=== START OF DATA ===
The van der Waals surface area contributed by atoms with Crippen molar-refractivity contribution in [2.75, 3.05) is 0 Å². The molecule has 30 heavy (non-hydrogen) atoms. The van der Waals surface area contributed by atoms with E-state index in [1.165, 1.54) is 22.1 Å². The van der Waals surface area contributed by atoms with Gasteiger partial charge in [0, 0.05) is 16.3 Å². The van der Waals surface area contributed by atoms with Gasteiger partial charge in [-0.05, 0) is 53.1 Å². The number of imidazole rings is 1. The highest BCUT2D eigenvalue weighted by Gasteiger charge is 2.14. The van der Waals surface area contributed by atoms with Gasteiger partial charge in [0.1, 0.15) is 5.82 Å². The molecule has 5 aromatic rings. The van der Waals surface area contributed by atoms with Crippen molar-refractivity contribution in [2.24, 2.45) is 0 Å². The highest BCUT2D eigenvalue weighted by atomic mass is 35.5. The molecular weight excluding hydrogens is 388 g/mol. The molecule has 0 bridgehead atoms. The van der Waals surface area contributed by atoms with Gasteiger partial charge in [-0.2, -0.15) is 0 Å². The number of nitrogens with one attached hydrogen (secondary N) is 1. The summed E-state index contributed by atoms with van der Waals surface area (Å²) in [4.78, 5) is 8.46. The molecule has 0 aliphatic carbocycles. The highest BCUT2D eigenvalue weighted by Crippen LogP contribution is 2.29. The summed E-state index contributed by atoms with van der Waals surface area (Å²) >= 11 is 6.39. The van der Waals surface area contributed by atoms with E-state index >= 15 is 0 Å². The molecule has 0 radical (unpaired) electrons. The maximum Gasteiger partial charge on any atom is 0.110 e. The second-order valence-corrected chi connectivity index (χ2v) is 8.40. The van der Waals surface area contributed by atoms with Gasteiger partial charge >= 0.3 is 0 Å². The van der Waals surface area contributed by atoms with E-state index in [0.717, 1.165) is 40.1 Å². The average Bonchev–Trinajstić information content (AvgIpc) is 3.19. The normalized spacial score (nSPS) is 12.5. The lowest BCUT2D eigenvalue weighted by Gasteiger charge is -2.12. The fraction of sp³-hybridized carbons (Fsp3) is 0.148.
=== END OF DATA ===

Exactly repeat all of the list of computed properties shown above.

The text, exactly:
The van der Waals surface area contributed by atoms with Crippen molar-refractivity contribution in [2.75, 3.05) is 0 Å². The molecule has 30 heavy (non-hydrogen) atoms. The van der Waals surface area contributed by atoms with E-state index in [1.165, 1.54) is 22.1 Å². The van der Waals surface area contributed by atoms with Gasteiger partial charge in [0, 0.05) is 16.3 Å². The van der Waals surface area contributed by atoms with Gasteiger partial charge in [-0.05, 0) is 53.1 Å². The number of imidazole rings is 1. The highest BCUT2D eigenvalue weighted by Gasteiger charge is 2.14. The van der Waals surface area contributed by atoms with Gasteiger partial charge in [0.1, 0.15) is 5.82 Å². The molecule has 5 aromatic rings. The van der Waals surface area contributed by atoms with Crippen molar-refractivity contribution in [2.24, 2.45) is 0 Å². The highest BCUT2D eigenvalue weighted by atomic mass is 35.5. The molecular weight excluding hydrogens is 388 g/mol. The molecule has 0 bridgehead atoms. The van der Waals surface area contributed by atoms with Gasteiger partial charge in [-0.2, -0.15) is 0 Å². The number of nitrogens with one attached hydrogen (secondary N) is 1. The summed E-state index contributed by atoms with van der Waals surface area (Å²) in [4.78, 5) is 8.46. The molecule has 0 aliphatic carbocycles. The highest BCUT2D eigenvalue weighted by Crippen LogP contribution is 2.29. The summed E-state index contributed by atoms with van der Waals surface area (Å²) >= 11 is 6.39. The van der Waals surface area contributed by atoms with E-state index >= 15 is 0 Å². The molecule has 0 radical (unpaired) electrons. The maximum Gasteiger partial charge on any atom is 0.110 e. The second-order valence-corrected chi connectivity index (χ2v) is 8.40. The van der Waals surface area contributed by atoms with Gasteiger partial charge >= 0.3 is 0 Å². The van der Waals surface area contributed by atoms with E-state index in [0.717, 1.165) is 40.1 Å². The average Bonchev–Trinajstić information content (AvgIpc) is 3.19. The normalized spacial score (nSPS) is 12.5. The lowest BCUT2D eigenvalue weighted by Gasteiger charge is -2.12. The fraction of sp³-hybridized carbons (Fsp3) is 0.148.